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September 17, 2019 

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ABILITY-TO-PAY PRINCIPLE: A principle of taxation in which taxes are based on the income or resource-ownership ability of people to pay the tax. The income tax collected by our friends at the Internal Revenue Service is one of the most common taxes that seeks to abide by the ability-to-pay principle. In theory, the income tax system is set up such that people with greater incomes pay more taxes. Proportional and progressive taxes follow this ability-to-pay principle, while regressive taxes, such as sales taxes and Social Security taxes, don't.

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INCREASING RETURNS TO SCALE:

A given proportional change in all resources in the long run results in a proportional greater change in production. Increasing returns to scale exists if a firm increases ALL resources--labor, capital, and other inputs--by a given proportion (say 10 percent) and output increases by more than this proportion (that is more than 10 percent). This is one of three returns to scale. The other two are decreasing returns to scale and constant returns to scale.
Increasing returns to scale results if long run production changes are greater than the proportional changes in all inputs used by a firm.

Suppose, for example, that The Wacky Willy Company employs 1,000 workers in a 5,000 square foot factory to produce 1 million Stuffed Amigos (those cute and cuddly armadillos, tarantulas, and scorpions) each month. Increasing returns to scale exists if the scale of operation expands to 2,000 workers in a 10,000 square foot factory (a doubling of the inputs) and production increases by more than 2 million Stuffed Amigos.

The anticipated pattern for most production activities is that increasing returns to scale emerge for relatively small levels of production, which is then followed by constant returns to scale and decreasing returns to scale.

Increasing returns to scale are the flip slide of economies of scale. Whereas economies of scale focus on changes in average cost, increasing returns to scale focus on production. Economies of scale indicate that long-run average cost decreases, which corresponds to increasing returns to scale in terms of output.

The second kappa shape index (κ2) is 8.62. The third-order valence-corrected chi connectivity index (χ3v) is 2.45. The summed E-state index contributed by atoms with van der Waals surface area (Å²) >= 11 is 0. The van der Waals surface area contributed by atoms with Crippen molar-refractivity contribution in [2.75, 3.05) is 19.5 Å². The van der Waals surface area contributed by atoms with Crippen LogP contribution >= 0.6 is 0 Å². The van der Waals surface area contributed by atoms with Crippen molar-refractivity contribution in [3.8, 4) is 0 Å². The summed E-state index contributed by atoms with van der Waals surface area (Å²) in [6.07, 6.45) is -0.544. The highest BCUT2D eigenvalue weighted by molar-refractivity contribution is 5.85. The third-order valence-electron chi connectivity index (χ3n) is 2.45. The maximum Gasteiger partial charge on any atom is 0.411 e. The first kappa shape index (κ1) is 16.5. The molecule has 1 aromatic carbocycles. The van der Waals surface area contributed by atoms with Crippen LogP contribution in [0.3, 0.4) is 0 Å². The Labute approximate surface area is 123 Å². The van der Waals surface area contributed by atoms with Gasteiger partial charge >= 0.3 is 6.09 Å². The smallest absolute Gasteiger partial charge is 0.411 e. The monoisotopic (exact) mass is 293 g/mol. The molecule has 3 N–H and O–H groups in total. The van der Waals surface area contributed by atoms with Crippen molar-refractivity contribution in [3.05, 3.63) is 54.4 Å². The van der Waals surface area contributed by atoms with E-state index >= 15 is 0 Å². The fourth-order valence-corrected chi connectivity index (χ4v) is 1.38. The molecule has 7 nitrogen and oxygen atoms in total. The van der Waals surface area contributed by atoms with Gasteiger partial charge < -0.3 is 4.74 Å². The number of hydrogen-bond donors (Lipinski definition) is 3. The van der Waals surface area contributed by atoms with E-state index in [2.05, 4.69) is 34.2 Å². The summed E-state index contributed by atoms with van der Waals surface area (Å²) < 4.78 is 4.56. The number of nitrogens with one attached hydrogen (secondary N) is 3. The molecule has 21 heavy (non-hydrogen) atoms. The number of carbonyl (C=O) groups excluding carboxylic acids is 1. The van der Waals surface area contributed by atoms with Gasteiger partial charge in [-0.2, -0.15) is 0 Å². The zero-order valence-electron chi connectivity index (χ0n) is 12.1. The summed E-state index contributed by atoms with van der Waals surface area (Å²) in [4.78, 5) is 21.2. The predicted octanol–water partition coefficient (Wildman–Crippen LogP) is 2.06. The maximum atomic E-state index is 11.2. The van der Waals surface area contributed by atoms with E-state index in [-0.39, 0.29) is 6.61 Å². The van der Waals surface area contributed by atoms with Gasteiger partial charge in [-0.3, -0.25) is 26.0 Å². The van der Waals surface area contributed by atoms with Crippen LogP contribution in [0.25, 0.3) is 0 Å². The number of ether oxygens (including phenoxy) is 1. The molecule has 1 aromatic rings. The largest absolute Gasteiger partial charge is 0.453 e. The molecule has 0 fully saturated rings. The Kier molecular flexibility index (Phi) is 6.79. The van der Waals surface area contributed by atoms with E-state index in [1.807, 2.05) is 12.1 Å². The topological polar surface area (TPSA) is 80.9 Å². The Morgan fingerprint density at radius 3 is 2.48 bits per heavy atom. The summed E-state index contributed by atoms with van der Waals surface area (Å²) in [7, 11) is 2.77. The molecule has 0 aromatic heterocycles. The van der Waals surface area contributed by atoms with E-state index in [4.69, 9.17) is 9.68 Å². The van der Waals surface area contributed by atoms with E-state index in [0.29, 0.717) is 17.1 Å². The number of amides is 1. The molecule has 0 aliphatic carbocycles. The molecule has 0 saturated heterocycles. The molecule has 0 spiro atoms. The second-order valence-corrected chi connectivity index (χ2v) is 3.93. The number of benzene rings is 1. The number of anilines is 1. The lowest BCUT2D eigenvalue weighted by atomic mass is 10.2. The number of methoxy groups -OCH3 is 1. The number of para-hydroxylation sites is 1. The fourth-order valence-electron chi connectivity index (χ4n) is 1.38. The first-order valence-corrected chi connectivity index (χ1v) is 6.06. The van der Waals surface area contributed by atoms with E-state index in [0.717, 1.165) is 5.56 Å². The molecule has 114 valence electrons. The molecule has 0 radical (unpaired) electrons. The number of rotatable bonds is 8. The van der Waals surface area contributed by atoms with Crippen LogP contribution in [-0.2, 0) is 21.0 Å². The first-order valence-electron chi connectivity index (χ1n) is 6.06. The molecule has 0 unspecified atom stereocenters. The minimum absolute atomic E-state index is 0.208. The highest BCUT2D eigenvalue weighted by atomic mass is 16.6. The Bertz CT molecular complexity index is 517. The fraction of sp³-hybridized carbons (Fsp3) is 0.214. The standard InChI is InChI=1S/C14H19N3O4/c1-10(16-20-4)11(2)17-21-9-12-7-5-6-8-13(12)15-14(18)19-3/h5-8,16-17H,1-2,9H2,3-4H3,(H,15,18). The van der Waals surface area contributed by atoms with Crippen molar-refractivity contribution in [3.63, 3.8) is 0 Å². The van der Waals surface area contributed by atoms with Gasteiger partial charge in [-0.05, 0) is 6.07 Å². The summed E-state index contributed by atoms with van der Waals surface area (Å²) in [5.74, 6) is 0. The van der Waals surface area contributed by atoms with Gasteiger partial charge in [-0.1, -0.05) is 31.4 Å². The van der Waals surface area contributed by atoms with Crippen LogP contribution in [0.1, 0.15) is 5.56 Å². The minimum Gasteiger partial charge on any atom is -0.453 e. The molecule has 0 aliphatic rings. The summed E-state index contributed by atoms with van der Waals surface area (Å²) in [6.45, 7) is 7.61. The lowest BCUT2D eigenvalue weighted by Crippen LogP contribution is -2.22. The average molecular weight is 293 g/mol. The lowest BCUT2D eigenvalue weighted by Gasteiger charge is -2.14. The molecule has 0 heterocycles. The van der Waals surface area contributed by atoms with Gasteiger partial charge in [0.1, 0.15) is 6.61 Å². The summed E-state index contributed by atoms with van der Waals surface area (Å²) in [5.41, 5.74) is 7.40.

Do not confuse increasing returns to scale with increasing marginal returns. While these phrases sound similar, they are quite different. Increasing returns to scale relate to the long run in which all inputs are variable. Increasing marginal returns related to the short run in which one or more input is variable and one or more input is fixed. The existence of fixed inputs in the short run gives rise to increasing marginal returns. In particular, decreasing marginal returns result because the capacity of the fixed input or inputs is being reached. However, in the long run, there are no fixed inputs.

<= INCREASING MARGINAL RETURNSINDETERMINANT =>


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INCREASING RETURNS TO SCALE, AmosWEB Encyclonomic WEB*pedia, http://www.AmosWEB.com, AmosWEB LLC, 2000-2019. [Accessed: September 17, 2019].


Check Out These Related Terms...

     | long-run production analysis | returns to scale | increasing returns to scale | constant returns to scale | long-run, microeconomics |


Or For A Little Background...

     | short-run production analysis | production inputs | production time periods | product | production | production cost | variables | labor | capital | law of supply | supply | principle | business | marginal analysis | factors of production | microeconomics |


And For Further Study...

     | total product | marginal product | average product | production function | price elasticity of supply | division of labor | production possibilities | law of increasing opportunity cost | law of diminishing marginal returns | marginal returns | production stages | very long-run, microeconomics |


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